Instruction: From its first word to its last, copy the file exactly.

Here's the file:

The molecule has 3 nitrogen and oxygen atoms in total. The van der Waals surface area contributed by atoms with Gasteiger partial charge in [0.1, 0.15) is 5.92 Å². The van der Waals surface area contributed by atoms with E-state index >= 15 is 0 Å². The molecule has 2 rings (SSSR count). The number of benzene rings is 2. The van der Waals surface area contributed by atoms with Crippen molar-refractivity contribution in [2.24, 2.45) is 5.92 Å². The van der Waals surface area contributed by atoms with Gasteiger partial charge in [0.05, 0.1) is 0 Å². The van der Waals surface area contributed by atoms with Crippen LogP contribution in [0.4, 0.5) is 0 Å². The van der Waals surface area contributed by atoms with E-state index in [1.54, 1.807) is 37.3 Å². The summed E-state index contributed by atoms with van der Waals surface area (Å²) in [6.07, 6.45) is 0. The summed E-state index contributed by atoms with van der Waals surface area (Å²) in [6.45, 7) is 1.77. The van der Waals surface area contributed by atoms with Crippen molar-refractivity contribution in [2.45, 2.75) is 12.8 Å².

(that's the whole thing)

The molecule has 3 nitrogen and oxygen atoms in total. The van der Waals surface area contributed by atoms with Gasteiger partial charge in [0.1, 0.15) is 5.92 Å². The van der Waals surface area contributed by atoms with E-state index >= 15 is 0 Å². The molecule has 2 rings (SSSR count). The number of benzene rings is 2. The van der Waals surface area contributed by atoms with Crippen molar-refractivity contribution in [2.24, 2.45) is 5.92 Å². The van der Waals surface area contributed by atoms with Gasteiger partial charge in [0.05, 0.1) is 0 Å². The van der Waals surface area contributed by atoms with Crippen LogP contribution in [0.4, 0.5) is 0 Å². The van der Waals surface area contributed by atoms with E-state index in [1.54, 1.807) is 37.3 Å². The summed E-state index contributed by atoms with van der Waals surface area (Å²) in [6.07, 6.45) is 0. The summed E-state index contributed by atoms with van der Waals surface area (Å²) in [6.45, 7) is 1.77. The van der Waals surface area contributed by atoms with Crippen molar-refractivity contribution in [2.45, 2.75) is 12.8 Å².